Intravenous methylprednisolone (500-3000mg) is widely used for more severe presentations but has not been formally evaluated and is likely to contribute to adverse events. In addition, cyclophosphamide has risks of myelosuppression, infection, infertility and malignancy. Some investigators recommended that an intermittent pulse-therapy with cyclophosphamide (15mg/kg/day) was as efficacious as oral cyclophosphamide (2mg/kg/day) at inducing remission while generating fewer side effects.
Optimal Therapeutic Approach for this Disease
The Birmingham Vasculitis Activity Score (BVAS) is the most commonly used instrument to record disease activity in vasculitis. First, intravenous methylprednisolone pulse-therapy (1000mg/day × 3 days) is received and an intermittent pulse-therapy of cyclophosphamide (15mg/kg/day × 1 day) is added. The intermittent pulse-therapy of cyclophosphamide is then continued once a month and oral prednisolone (0.5-1mg/kg/day) is given. Oral prednisolone should be reduced to 5-20mg/day by 12 weeks while disease activity score including BVAS falls. After the 12 weeks, the prednisolone is maintained at the same dose (5-20mg/day). For milder cases, I start with oral prednisolone (0.5-1 g/kg/day) without cyclophosphamide.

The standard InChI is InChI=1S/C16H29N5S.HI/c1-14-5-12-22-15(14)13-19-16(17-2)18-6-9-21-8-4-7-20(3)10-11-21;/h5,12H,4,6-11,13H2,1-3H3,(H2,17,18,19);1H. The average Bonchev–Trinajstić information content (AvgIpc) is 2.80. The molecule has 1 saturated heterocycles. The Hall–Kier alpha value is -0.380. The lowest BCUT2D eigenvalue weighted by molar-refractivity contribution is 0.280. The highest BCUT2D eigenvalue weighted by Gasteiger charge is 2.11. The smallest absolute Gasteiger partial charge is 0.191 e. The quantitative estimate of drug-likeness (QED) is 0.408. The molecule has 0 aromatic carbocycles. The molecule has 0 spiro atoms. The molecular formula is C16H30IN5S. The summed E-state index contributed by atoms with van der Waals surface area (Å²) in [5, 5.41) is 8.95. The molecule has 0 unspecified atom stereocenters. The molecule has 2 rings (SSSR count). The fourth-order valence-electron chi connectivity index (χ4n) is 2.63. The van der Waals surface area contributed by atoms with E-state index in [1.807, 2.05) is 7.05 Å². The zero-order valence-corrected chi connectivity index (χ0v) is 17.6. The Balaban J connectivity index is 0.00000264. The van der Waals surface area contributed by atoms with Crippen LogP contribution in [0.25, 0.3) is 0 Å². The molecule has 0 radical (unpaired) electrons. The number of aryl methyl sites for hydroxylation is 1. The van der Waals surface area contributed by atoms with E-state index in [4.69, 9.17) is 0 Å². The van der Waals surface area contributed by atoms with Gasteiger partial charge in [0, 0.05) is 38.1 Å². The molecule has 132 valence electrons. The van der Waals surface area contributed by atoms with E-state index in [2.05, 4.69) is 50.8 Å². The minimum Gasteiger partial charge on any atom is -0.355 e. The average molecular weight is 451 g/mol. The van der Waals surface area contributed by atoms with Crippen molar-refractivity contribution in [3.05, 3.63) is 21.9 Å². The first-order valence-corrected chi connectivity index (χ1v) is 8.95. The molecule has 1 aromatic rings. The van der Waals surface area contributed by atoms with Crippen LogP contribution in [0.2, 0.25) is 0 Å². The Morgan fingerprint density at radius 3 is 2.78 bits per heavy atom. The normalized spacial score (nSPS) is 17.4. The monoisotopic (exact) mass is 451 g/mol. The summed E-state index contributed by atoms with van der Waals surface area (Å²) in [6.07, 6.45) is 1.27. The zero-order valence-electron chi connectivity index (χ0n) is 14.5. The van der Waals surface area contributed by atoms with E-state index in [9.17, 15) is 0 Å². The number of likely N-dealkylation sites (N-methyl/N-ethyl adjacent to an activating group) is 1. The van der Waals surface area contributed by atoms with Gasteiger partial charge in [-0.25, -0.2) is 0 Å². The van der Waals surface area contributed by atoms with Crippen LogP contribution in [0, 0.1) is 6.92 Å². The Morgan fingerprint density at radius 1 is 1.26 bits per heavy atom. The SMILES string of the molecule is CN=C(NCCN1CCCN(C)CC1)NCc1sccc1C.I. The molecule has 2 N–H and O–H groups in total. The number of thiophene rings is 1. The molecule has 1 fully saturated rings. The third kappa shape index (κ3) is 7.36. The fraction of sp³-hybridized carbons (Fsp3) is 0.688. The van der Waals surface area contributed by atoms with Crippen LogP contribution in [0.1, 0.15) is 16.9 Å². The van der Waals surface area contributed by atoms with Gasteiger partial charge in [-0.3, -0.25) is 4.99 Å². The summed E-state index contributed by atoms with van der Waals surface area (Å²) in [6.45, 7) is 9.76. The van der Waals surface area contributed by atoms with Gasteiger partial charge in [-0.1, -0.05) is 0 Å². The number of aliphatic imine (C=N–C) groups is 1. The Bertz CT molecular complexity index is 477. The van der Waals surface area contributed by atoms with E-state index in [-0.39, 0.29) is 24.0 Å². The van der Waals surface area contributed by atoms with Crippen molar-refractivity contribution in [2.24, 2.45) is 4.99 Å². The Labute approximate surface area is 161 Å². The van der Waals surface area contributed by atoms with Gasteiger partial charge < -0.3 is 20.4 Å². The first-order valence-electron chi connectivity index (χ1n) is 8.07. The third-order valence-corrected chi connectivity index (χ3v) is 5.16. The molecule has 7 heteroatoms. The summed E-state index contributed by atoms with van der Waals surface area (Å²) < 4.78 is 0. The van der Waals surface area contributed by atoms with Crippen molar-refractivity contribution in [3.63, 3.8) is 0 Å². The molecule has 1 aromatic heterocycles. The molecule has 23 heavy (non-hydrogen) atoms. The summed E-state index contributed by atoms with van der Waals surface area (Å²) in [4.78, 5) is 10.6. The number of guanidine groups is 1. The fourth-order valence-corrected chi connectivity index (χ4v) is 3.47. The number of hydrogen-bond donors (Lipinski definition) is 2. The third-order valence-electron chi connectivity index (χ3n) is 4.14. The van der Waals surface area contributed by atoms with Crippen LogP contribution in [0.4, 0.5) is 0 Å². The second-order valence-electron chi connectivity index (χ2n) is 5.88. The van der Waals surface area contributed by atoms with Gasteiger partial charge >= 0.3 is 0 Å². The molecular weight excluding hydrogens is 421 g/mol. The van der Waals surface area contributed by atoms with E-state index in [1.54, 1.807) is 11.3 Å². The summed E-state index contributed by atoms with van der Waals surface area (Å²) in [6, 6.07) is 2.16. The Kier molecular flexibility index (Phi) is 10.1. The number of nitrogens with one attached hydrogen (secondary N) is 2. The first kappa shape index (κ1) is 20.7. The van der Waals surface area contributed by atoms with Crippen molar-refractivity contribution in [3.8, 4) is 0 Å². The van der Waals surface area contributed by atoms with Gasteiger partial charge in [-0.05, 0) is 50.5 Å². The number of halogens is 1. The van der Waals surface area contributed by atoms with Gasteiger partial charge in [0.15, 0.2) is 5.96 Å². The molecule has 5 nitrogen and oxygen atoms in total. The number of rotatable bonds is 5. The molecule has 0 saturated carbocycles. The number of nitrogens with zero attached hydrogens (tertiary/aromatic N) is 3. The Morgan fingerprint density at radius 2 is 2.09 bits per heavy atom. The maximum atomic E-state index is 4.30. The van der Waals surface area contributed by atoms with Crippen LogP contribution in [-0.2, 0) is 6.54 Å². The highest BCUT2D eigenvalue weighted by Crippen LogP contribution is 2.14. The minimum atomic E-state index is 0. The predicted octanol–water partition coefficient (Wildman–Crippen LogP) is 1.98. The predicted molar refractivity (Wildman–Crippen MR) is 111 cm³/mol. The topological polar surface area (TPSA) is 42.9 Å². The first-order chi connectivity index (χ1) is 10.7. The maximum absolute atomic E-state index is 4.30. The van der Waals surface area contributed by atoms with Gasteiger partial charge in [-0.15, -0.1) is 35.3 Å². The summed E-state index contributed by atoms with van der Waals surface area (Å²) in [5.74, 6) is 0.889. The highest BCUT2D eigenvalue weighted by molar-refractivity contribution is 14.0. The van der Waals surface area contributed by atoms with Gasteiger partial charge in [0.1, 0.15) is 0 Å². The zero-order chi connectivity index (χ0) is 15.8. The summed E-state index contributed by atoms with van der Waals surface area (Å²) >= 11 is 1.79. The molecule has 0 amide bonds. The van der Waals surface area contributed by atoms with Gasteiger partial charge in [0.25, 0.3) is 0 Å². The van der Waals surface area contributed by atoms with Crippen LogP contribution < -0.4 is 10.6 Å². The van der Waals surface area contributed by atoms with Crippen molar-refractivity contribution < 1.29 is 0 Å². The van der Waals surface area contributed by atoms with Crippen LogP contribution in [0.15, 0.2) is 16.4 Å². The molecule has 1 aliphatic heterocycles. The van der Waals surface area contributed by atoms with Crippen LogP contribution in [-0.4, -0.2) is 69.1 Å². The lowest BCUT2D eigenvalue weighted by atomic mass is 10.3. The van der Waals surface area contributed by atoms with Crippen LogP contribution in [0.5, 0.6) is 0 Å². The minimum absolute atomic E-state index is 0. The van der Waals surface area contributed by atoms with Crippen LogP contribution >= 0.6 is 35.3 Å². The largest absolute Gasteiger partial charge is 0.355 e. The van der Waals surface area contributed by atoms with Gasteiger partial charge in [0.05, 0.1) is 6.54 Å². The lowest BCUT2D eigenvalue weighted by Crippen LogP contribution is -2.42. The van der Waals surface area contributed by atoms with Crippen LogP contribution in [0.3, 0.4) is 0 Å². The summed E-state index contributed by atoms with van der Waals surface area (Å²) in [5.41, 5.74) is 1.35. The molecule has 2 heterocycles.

C-reactive protein (CRP) or erythrocyte sedimentation rate can provide useful information markers for monitoring of disease activity. Serial monitoring of MPO-ANCA and PR3-ANCA in serum using enzyme-linked immunosorbent assay to identify patients who might be at risk of relapse is useful. The complete blood count in patients with active phase often shows features consistent with inflammation, including leucocytosis, anaemia and thrombocytosis. Measurement of serum creatinine and urinalysis should be performed in any patient.